Kind Of Blue
by George Luke
I’ll probably lose a million music journo credibility points for the confession I’m about to make, but here goes anyway. Until recently, I’d never listened to Miles Davis’ Kind of Blue album in its entirety before. And I probably still wouldn’t have, were it not for Ed Richmond, Head of Greenbelt’s music group. Last week, Ed sent me an email asking if I’d write something about Gary Crosby’s Nu Troop, who are performing the entire album at this year’s Greenbelt.
Gary’s no stranger to Greenbelt; he last graced the Mainstage in 2005 as leader of the Jazz Jamaica All-Stars, who closed that year’s festival with a rocking Motown ska party (Jazz Jamaica also played Mainstage a few years prior to that). Some of the other musicians in Nu Troop’s lineup have also played Greenbelt before in other guises. One of the most memorable was Soweto Kinch (Nu Troop’s current saxophonist), who made his solo Mainstage debut in 2007. Who could forget him making up a rap on the spot with photographs members of the audience had sent him from their mobile phones?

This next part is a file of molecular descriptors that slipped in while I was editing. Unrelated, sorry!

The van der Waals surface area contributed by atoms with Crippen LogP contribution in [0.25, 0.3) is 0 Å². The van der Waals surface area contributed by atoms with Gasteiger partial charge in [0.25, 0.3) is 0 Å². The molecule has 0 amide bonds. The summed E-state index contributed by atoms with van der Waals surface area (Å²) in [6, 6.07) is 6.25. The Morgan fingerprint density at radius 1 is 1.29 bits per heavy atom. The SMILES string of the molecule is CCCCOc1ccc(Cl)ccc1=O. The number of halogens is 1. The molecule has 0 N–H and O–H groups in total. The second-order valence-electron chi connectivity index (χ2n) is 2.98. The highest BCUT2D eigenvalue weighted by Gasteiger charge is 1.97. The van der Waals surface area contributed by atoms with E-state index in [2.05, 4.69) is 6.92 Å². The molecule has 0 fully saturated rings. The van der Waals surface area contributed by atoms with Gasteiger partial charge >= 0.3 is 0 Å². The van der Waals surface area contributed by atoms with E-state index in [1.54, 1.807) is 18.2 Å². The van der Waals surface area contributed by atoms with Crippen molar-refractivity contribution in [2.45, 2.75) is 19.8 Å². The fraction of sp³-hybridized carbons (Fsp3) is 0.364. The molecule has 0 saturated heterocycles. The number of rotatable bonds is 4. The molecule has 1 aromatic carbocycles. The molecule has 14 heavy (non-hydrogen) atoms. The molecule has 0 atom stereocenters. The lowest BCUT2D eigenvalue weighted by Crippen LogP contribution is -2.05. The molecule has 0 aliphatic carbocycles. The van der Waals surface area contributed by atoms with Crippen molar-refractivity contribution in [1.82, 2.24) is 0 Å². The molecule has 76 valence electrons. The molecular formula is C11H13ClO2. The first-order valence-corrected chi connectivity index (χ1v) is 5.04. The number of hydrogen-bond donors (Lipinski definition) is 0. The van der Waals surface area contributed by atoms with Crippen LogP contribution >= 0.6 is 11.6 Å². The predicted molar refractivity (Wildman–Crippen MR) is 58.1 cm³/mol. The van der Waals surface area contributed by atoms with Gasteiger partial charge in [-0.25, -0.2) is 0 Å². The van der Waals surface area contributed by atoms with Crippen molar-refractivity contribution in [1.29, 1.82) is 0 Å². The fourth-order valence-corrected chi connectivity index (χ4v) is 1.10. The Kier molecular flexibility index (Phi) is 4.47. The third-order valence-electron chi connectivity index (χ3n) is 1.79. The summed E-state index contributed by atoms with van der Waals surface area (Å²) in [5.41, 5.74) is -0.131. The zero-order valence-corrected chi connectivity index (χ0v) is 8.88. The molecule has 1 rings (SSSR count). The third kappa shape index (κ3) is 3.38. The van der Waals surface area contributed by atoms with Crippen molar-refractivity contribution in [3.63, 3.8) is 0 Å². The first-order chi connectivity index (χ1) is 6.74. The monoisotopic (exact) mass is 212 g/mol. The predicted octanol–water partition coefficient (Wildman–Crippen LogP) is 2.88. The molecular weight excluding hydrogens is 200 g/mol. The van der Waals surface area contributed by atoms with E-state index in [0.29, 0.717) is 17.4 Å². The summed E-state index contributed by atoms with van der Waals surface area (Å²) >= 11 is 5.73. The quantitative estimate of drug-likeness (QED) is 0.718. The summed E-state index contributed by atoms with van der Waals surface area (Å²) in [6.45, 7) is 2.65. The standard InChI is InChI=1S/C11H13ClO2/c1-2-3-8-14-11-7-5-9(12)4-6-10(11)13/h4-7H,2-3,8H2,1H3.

Anyway, back to Kind of Blue. According to Herbie Hancock, “It’s a cornerstone record not only for jazz. It’s a cornerstone record for music.” The first thing I did after receiving Ed’s email was hop on to Spotify and listen to the original, which Miles recorded back in 1959. Within the first five minutes, I was kicking myself for not having picked up on it earlier.
I was genuinely moved by what I heard. It’s always intrigued me how jazz can be its most subversive the more laid back it sounds. Kind of Blue is smooth in a way so-called ‘smooth jazz’ can only dream of being. It’s radical; it exudes excellence, and it’s several other things I just can’t bring myself to write, for fear of coming out with the sort of pretentious stuff music journalists often spout (hmm, just lost me a million more points there). It makes perfect sense that so many jazz artists are queuing up to pay tribute to this legendary record on the 50th anniversary of its release (Gary’s Greenbelt gig is one of several tribute shows taking place around the world).
Sunday afternoon on the Mainstage will be more than just a gig; it’ll be one of the coolest 50th birthday parties you’ve ever been invited to. And you are invited – so be there.
George Luke is a journalist, broadcaster and member of the group of people who book the music for Greenbelt.